William Hopkins

Division of Psychobiology, Yerkes Primate Research Center, Emory University

Parallels in the Ontogeny and Phylogeny of Non-Verbal Deixis in Humans and Chimpanzees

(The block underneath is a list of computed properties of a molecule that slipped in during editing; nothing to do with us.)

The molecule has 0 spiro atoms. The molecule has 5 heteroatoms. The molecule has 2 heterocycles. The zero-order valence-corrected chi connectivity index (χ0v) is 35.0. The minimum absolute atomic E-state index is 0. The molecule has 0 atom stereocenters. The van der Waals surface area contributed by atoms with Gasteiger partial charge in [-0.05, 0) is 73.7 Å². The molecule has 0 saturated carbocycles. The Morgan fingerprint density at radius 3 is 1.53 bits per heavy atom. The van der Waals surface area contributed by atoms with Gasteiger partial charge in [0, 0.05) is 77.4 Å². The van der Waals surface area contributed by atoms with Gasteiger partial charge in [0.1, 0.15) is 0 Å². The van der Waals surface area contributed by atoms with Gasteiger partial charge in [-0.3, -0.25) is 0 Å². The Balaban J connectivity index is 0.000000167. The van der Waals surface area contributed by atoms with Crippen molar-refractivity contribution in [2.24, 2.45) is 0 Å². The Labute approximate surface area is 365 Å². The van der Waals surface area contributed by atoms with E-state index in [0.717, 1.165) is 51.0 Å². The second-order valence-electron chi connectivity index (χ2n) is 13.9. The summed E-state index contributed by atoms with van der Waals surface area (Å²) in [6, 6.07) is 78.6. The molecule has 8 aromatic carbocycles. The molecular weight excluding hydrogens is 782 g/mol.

Around 15 months of age, human children being to point to request and refer to objects and events in their environment.    Many believe that the development of non-verbal referential pointing sets the stage for the subsequent emergence of language.  Though previously thought to be a uniquely human adaptation, recent comparative studies in great apes have demonstrated that non-verbal referential pointing is not unique to humans.   In this talk, I present experimental data that have demonstrated that a) chimpanzees referentially point b) they alternate their gaze between the object and social referent   d) their communication is intentional d) chimpanzees repair and elaborate when communication fails e) that not all referential communication in imperative in function but some signals are declarative and f) that lateralization in the gestural communication is quite distinct from other manual actions and that this system is associated with variation in asymmetries in the homolog to Broca’s  and Wernicke’s areas of the human brain.    I further present data on the extent to which evidence of both the initiation and comprehension of referential pointing is influenced by human enculturation compared to the natural communication system of chimpanzees and the overall findings are discussed within the context evolutionary theories on the origins of language.